As Yang Li reissues some of his most memorable pieces with the help of collaborators from the industrial and noise music scene, we speak to four of the artists behind these new-old designs that together form “a story of underground and cult music”
- TextAnother Man
Yang Li’s Spring/Summer 2020 men’s collection is entitled ‘Greatest Hits’, and collates just that – drawing on his career so far, spanning 2012–2018, it sees the designer recall his most memorable pieces and reissue them anew. He does so with the help of a series of collaborators, who mostly hail from the industrial and noise music scene – Li is an avid fan of the genre, and alongside his eponymous label helms Samizdat, the fictional noise band-cum-label he founded in 2016 – with artists like Psychic TV, Yung Lean, Ramleh and Swans offering their “imprint” to the previous designs. The result: “artefacts from the past, rendered new”, as well as an eventual musical LP, to which each of the various artists and musicians will contribute a track.
“I looked at my collection this season as a greatest hits album,” Li tells Another Man. “I selected the most iconic pieces from my past collections, with the aim of paying homage to each artist I have collaborated with over the years, while also adding several exciting new artists. Each artist has put their imprint on the pieces to create this story of underground and cult music.”
Here, four of those collaborators – Chaos Junky of Torturing Nurse, Camella Lobo of Tropic of Cancer, Justin Broadrick of Godflesh/JK Flesh, and Michael Gira of Swans – tell Another Man the story behind each of the pieces.
Justin Broadrick of JK Flesh/Godflesh
“If memory serves me well – which often it doesn’t – Yang contacted me regarding a project he was doing with Selfridges, London. We spoke about Yang’s imaginary industrial band Samizdat. I was more than intrigued and opted in. So, we first met in London. I’m not well versed in the fashion world at this level; but once presented with Yang’s work and aesthetic, I was enamoured by his fixation with industrial music. I had rarely seen anyone in the fashion industry represent this culture, albeit in a mutated and individual form. For this collection, Yang has utilised the graphics associated with my band Godflesh and recontextualised them into the realm of fashion – in doing so, he’s found something fresh and contemporary.
“Yang and I share many common interests and both have a dark sense of humour with the ability to laugh at oneself, which is important for me. My work often contains black humour, and if I don’t laugh I cry, and if I cry I really need to laugh.”
Michael Gira of Swans
“Yang contacted me a few years ago and asked me to perform solo in Paris for one of his collections. I had never heard of him before. I have zero interest in, or knowledge of, fashion. I was however struck by his genuine enthusiasm for my music and I was also impressed by his persistence and obvious good will. I agreed to perform and it was for me a surreal experience that I ultimately enjoyed. The first song was performed to a few dozen stone-faced fashion models with invisible silhouettes who look as if they’d float away in the slightest breeze. This was interesting, but unsettling. Following that, lesser humans entered the room and I enjoyed the normality of the performance. I was also happy to have had a glimpse of a world that to me is totally alien.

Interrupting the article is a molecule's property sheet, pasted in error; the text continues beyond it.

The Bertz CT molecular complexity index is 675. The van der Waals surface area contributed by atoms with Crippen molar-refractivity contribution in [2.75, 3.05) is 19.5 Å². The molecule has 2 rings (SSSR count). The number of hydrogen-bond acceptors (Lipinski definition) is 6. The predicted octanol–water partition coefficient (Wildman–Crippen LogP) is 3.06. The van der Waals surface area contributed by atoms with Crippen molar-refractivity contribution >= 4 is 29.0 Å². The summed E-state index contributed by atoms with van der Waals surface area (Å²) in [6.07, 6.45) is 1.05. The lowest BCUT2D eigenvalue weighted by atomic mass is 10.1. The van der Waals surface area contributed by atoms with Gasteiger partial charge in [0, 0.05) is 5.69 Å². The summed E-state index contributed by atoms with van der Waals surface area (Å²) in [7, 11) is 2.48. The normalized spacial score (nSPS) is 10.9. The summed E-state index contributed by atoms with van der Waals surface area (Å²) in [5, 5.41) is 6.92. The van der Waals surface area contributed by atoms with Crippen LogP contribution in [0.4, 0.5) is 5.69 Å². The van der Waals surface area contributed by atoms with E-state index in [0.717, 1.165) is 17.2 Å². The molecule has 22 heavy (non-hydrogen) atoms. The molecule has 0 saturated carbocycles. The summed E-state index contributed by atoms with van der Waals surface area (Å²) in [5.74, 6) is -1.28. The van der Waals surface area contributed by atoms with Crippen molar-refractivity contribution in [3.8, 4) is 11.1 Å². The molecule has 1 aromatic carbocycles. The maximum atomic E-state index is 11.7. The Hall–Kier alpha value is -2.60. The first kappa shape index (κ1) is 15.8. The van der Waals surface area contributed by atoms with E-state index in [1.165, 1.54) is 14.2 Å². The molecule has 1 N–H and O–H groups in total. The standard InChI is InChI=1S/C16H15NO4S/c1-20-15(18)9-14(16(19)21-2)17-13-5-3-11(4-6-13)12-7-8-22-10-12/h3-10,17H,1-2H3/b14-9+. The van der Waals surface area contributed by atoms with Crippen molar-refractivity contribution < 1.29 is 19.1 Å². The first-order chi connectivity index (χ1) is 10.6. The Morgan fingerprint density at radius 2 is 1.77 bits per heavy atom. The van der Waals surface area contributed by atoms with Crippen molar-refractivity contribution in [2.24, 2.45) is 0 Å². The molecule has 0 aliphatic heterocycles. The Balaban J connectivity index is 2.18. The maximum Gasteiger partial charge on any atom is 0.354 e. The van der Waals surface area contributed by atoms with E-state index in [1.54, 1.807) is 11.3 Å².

“For this collection, I provided him with slogans based on song lyrics and a few iconic images I’ve used in Swans’ designs. I appreciate the simplicity of Yang’s work – he is convivial to the extreme; a true gentleman.”
Camella Lobo of Tropic of Cancer
“I met Yang a few years ago when he asked me to travel to Shanghai to perform as part of his event at fashion week there. After a handful of intercontinental phone conversations between LA, London and Shanghai, Tropic of Cancer was onstage in China playing to a packed warehouse. It was one of the most surreal experiences of my life walking out onto a stage that mirrored the halls of Yang’s mind, in a country I never imagined I’d visit on account of my music. I’ll never forget that experience.
“The thing I love the most about Yang’s designs is how wonderfully irreverent his perspective is. There is a perfect balance of confrontation, glamour and nostalgia woven through his collections. They feel familiar but simultaneously fresh and fascinating. This results in pieces that are wide awake and relevant but with a nod to the classic ephemera that shapes his vision. The Tropic of Cancer ‘look’ [in the collection] is spot on – a play on classic romance soaked in futurism. It encapsulates the ethos of my music in a way that makes me feel seen and not just heard. He essentially translated my sound into pieces I would put on my body without any hesitation.”
Chaos Junky of Torturing Nurse
“At the beginning of April 2017, Yang was invited to participate in Shanghai Fashion Week. He wanted to do an underground noise performance as part of it, which Torturing Nurse were invited to take part in. For it, he designed two short-sleeved T-shirts for Torturing Nurse and Tropic of Cancer [who were also performing], and for this ‘Greatest Hits’ collection he redesigned the T-shirt, in the same pattern and position as my upper body tattoo. I really like Yang’s designs, especially his line Samizdat. He is a person who likes underground industrial and noise music, and really knows how to embody these elements in clothing. It is a great honour to know him.”